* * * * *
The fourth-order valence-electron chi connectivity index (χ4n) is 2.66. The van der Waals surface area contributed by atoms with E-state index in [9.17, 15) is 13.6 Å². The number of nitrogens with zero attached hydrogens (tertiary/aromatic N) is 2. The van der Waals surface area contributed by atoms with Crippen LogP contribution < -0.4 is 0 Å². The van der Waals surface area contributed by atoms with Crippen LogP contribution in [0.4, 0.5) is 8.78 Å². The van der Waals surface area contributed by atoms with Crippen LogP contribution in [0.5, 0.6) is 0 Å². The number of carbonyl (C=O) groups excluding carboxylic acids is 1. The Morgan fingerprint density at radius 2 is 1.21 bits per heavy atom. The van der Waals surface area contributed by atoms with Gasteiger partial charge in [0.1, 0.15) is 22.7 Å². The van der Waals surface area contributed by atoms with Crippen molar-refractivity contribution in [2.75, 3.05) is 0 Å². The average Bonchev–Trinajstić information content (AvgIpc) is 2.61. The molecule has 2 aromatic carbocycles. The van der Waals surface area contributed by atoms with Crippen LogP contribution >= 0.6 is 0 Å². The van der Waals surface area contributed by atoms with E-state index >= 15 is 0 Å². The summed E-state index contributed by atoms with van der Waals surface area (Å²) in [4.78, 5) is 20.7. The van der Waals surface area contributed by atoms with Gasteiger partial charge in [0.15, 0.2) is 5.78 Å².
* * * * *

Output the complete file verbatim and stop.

The fourth-order valence-electron chi connectivity index (χ4n) is 2.66. The van der Waals surface area contributed by atoms with E-state index in [9.17, 15) is 13.6 Å². The number of nitrogens with zero attached hydrogens (tertiary/aromatic N) is 2. The van der Waals surface area contributed by atoms with Crippen LogP contribution < -0.4 is 0 Å². The van der Waals surface area contributed by atoms with Crippen LogP contribution in [0.4, 0.5) is 8.78 Å². The van der Waals surface area contributed by atoms with Crippen LogP contribution in [0.5, 0.6) is 0 Å². The number of carbonyl (C=O) groups excluding carboxylic acids is 1. The Morgan fingerprint density at radius 2 is 1.21 bits per heavy atom. The van der Waals surface area contributed by atoms with Gasteiger partial charge in [0.1, 0.15) is 22.7 Å². The van der Waals surface area contributed by atoms with Crippen molar-refractivity contribution in [2.75, 3.05) is 0 Å². The average Bonchev–Trinajstić information content (AvgIpc) is 2.61. The molecule has 2 aromatic carbocycles. The van der Waals surface area contributed by atoms with Crippen LogP contribution >= 0.6 is 0 Å². The van der Waals surface area contributed by atoms with E-state index >= 15 is 0 Å². The summed E-state index contributed by atoms with van der Waals surface area (Å²) in [4.78, 5) is 20.7. The van der Waals surface area contributed by atoms with Gasteiger partial charge in [0.15, 0.2) is 5.78 Å².